dc.date.issued1986en_US
dc.publisherThe University of Arizona.en_US
dc.rightsCopyright © is held by the author. Digital access to this material is made possible by the University Libraries, University of Arizona. Further transmission, reproduction or presentation (such as public display or performance) of protected items is prohibited except with permission of the author.en_US
dc.description.abstractThe subject of medicine in the works of Moliere has been traditionally treated as a matter of satire. While it is important to consider this view and while biographical approaches relating Moliere's personal illness to the content of his medical comedy are illuminating, this study proposes that a plurality of views offers a more complete picture. Such analysis discovers that Moliere's medical comedy is much more than satire, that it contains elements of black humor and even approaches the theater of cruelty in its treatment of sickness and death. The metaphor in this approach is in the perception of a composite image of this part of Moliere's theater, much like the pattern that a kaleidoscope discloses. As we may sort out the various elements that compose the kaleidoscopic impression--light and shadow, color, form, change of image through manipulation of the instrument--there is a similarity in the division of elements in Moliere's medical theater. Light and shadow correspond to the opposition of fact and fantasy in seventeenth-century French medicine and constitute the historical view of his work; color corresponds to the notion of Galenic humor theory and suggests that the comedy of character may be analyzed according to humoral temperaments; form corresponds to the language Moliere used in his medical plays; the change of image occurs in Moliere with the passage of time--his medical comedy being farcical at the beginning of his career and much darker towards the end of his life. The purpose of this approach is to identify these separate elements in order to better understand their function as an organic whole. For this reason, the notion of organic unity is also treated. In an effort to relate Moliere's theater to the present day, this study compares Moliere's work with Artaud's notion of the nature and function of theater, with the two meanings of semiology--sign theory and symptomatology, and using an archetypal approach, concludes with the suggestion that sexuality, death, and medicine form a hidden mythology in these plays.en_US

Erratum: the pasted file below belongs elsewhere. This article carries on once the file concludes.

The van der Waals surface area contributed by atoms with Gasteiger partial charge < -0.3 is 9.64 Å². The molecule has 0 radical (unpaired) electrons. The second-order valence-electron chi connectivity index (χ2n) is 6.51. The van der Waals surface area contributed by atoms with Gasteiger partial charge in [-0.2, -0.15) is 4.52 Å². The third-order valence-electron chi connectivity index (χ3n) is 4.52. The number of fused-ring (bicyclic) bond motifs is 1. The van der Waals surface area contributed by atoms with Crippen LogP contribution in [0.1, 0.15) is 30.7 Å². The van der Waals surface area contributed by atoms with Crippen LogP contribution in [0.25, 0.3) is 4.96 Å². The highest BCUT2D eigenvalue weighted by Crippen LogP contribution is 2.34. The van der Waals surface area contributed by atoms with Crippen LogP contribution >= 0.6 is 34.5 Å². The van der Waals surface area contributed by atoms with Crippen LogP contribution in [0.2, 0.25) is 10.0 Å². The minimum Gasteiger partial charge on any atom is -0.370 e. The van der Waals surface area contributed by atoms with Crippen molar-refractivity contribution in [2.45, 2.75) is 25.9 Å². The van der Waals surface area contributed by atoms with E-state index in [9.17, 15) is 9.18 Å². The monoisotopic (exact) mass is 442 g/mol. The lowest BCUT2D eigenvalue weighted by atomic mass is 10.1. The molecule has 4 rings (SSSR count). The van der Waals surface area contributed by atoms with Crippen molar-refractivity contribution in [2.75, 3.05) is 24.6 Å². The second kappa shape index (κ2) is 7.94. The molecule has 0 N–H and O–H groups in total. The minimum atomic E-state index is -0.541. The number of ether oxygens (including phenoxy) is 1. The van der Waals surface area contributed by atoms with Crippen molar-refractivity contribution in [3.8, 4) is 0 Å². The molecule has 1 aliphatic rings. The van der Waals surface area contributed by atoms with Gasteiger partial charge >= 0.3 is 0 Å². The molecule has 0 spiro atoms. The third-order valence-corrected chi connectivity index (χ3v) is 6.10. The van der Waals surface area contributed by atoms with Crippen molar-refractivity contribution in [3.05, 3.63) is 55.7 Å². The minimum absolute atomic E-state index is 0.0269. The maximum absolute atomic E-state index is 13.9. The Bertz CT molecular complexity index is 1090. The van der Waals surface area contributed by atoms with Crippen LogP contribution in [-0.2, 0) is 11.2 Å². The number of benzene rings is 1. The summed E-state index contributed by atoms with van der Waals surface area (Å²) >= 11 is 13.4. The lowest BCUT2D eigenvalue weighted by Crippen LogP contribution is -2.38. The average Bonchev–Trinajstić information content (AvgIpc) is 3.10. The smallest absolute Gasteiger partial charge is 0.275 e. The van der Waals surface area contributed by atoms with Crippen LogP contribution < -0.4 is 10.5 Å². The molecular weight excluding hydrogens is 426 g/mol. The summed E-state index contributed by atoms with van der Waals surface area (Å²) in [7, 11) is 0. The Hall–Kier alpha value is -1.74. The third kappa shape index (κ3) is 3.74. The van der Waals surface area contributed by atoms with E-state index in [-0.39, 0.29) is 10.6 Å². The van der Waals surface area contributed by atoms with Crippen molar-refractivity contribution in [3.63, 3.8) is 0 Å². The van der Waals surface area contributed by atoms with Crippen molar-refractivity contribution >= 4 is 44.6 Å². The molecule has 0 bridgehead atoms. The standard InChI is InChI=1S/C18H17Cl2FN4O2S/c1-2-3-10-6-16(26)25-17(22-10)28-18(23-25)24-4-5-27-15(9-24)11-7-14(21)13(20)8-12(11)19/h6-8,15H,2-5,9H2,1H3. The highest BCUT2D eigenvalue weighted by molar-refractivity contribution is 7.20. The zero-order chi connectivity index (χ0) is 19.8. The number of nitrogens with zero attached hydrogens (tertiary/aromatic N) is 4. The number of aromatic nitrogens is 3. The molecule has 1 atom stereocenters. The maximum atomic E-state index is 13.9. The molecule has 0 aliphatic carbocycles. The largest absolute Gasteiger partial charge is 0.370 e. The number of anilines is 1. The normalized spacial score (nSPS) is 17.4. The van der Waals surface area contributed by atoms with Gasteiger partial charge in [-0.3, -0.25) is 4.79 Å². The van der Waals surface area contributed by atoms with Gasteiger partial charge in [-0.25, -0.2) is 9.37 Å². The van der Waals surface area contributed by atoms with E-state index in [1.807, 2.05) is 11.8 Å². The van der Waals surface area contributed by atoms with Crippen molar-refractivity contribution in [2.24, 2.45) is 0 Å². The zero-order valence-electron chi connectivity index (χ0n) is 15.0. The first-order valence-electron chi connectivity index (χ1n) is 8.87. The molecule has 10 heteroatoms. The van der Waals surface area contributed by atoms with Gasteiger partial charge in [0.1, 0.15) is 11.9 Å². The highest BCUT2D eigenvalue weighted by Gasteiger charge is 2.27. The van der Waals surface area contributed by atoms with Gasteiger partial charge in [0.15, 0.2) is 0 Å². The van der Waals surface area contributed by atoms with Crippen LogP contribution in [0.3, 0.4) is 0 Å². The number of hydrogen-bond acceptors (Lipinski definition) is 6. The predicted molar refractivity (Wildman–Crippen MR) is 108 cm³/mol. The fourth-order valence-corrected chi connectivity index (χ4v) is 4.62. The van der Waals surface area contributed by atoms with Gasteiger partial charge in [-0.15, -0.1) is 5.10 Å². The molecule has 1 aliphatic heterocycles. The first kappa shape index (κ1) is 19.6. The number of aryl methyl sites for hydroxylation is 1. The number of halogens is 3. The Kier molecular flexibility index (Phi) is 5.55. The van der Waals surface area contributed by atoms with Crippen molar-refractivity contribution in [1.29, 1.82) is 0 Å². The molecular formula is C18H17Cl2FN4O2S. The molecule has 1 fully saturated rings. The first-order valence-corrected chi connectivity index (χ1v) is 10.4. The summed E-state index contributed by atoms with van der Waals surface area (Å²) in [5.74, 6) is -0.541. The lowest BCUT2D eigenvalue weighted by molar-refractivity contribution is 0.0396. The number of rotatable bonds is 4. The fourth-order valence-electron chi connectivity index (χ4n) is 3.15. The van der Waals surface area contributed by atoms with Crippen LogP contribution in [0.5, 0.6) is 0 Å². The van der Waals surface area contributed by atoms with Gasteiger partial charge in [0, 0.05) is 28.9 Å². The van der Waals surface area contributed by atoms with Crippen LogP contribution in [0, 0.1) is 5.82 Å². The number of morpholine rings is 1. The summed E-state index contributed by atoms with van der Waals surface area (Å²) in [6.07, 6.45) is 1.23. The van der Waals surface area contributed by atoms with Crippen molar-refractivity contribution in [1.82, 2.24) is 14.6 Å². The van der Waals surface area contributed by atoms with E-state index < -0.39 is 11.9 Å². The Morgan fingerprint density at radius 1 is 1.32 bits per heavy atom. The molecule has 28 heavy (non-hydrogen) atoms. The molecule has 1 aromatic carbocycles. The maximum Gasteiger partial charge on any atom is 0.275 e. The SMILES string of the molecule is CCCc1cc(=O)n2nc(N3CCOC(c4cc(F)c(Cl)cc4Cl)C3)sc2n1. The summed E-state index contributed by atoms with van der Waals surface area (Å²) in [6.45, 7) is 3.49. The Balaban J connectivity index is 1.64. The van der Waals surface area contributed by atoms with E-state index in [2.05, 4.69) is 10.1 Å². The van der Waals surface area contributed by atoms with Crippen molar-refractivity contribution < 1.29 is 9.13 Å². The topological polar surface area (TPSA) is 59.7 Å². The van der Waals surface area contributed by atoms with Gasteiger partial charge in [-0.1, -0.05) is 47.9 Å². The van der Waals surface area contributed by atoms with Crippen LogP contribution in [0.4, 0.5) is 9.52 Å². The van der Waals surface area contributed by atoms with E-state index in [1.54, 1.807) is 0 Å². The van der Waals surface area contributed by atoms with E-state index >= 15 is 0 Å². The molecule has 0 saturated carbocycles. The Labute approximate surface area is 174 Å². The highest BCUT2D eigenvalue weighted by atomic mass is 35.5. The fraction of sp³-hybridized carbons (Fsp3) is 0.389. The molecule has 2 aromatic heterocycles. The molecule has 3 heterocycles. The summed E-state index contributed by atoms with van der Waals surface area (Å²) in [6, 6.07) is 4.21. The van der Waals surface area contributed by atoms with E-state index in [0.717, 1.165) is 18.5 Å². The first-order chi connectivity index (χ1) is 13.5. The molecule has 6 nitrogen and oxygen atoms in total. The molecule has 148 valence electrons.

dc.typetexten_US
dc.typeDissertation-Reproduction (electronic)en_US
dc.subjectMolière, 1622-1673.en_US
dc.subjectDramatists, French -- 17th century -- Biography.en_US
dc.subjectFrench drama -- 17th century -- History and criticism.en_US
thesis.degree.namePh.D.en_US
thesis.degree.leveldoctoralen_US
thesis.degree.disciplineFrench and Italianen_US
thesis.degree.disciplineGraduate Collegeen_US
thesis.degree.grantorUniversity of Arizonaen_US
dc.contributor.advisorDemorest. Jean-Jacquesen_US
dc.contributor.committeememberKohn, Ingeborgen_US
dc.contributor.committeememberLeibacher, Liseen_US
dc.identifier.proquest8613824en_US
dc.identifier.oclc697299921en_US